Thursday, February 27, 2014

God's Promise Is Our Anchor

We have this as a sure and steadfast anchor of the soul, a hope that enters into the inner place behind the curtain, where Jesus has gone as a forerunner on our behalf, having become a high priest forever after the order of Melchizedek.  (Heb 6:19-20)

The Lord promised to give the kingdom of heaven to those believing in him.  We hope in those good things, he is saying, we cling to this hope like a sacred anchor.  An anchor hidden in the depths does not allow our souls to be disturbed.  He shows the hope of good things to be proof against failure on other grounds as well.  Becoming incarnate for our sakes,… He gave up His body to death for our sakes, and after destroying death he went up to heaven, being the firstfruits of those who has fallen asleep.  He strengthened their confidence with the name forerunner: if he is our forerunner and has gone up for us, we too must follow and be granted ascent.  The Lord also says as much to the apostles:
In my Father’s house are many rooms.  If it were not so, would I have told you that I go to prepare a place for you?  And if I go and prepare a place for you, I will come again and will take you to myself, that where I am you may be also.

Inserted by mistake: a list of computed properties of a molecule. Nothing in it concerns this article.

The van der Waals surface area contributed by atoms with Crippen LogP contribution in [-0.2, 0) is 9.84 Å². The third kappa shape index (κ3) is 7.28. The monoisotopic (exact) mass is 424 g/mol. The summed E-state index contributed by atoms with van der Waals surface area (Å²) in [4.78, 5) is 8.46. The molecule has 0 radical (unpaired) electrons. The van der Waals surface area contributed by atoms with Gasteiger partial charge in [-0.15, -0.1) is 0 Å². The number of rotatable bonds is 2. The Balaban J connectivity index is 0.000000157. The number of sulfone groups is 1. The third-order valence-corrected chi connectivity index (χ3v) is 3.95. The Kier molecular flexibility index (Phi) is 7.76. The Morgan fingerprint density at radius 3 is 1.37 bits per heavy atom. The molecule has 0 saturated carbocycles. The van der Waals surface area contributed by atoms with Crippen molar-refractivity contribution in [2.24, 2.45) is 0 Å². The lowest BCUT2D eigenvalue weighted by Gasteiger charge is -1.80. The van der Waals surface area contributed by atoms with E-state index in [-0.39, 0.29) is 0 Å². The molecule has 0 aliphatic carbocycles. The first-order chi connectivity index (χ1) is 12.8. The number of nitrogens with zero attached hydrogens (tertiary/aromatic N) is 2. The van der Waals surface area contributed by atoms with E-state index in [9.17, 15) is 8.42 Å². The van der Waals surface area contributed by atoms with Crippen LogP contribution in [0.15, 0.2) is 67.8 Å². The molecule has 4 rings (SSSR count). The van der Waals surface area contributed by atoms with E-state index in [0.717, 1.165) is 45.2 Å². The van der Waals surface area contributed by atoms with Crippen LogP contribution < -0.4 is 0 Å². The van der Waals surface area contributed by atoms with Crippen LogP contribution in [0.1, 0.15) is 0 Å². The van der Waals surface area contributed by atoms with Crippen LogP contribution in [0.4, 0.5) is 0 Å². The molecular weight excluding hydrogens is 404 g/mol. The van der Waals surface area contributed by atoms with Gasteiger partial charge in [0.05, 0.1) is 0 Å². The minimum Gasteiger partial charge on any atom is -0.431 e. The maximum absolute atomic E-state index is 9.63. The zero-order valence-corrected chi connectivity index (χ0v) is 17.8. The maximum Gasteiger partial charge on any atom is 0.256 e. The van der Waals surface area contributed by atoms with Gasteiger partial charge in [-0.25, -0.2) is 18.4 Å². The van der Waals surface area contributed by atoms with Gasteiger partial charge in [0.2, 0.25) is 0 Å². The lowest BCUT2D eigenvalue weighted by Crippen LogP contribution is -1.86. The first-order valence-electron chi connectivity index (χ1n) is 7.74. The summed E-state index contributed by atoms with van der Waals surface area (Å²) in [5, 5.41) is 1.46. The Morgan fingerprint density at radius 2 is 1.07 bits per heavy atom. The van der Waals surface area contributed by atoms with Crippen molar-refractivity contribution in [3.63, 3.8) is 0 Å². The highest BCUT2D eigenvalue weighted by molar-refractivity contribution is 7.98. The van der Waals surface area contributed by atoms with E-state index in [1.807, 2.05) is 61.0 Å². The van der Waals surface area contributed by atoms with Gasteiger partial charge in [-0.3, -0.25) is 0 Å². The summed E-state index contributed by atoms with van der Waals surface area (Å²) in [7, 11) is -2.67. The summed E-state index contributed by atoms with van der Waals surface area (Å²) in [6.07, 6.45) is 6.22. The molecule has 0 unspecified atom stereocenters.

Here likewise, where Jesus has gone as a forerunner on our behalf.

Theodoret of Cyrus, “The Epistle to the Hebrews”

Wednesday, February 26, 2014

Having It All Laid Bare

Let us therefore strive to enter that rest, so that no one may fall by the same sort of disobedience.  For the word of God is living and active, sharper than any two-edged sword, piercing to the division of soul and of spirit, of joints and of marrow, and discerning the thoughts and intentions of the heart.  And no creature is hidden from his sight, but all are naked and exposed to the eyes of him to whom we must give account.  (Heb 4:11-13)

Nothing can escape the incorruptible Judge.  He knows everything precisely, even the movements of our very thoughts.  He knows what is done under cover of darkness.  He knows what is committed in secret, the wicked counsels of the soul did not elude him, what is hidden is laid bare to Him.  He used the phrase “exposed to the eyes of him” as a metaphor from sacrificed beasts, which lie completely mute, the slaughter doing away with their life, and along with their life, their cries.  In similar manner, he is saying, when we also are judged, we behold everything done by us in ungodly and lawless fashion, whereas we receive the sentence of punishment in silence, realizing as we do its justice.

Now, it was not just to them but also to everyone of us that the divine apostle wrote this.  So it behooves us to consider that divine judgment constantly, be afraid and tremble, keep the divine commandments assiduously, and look forward to the promised rest.  May we attain it in Christ, to whom with the Father and the Holy Spirit, be glory and majesty, now and forever, for ages and ages.  Amen.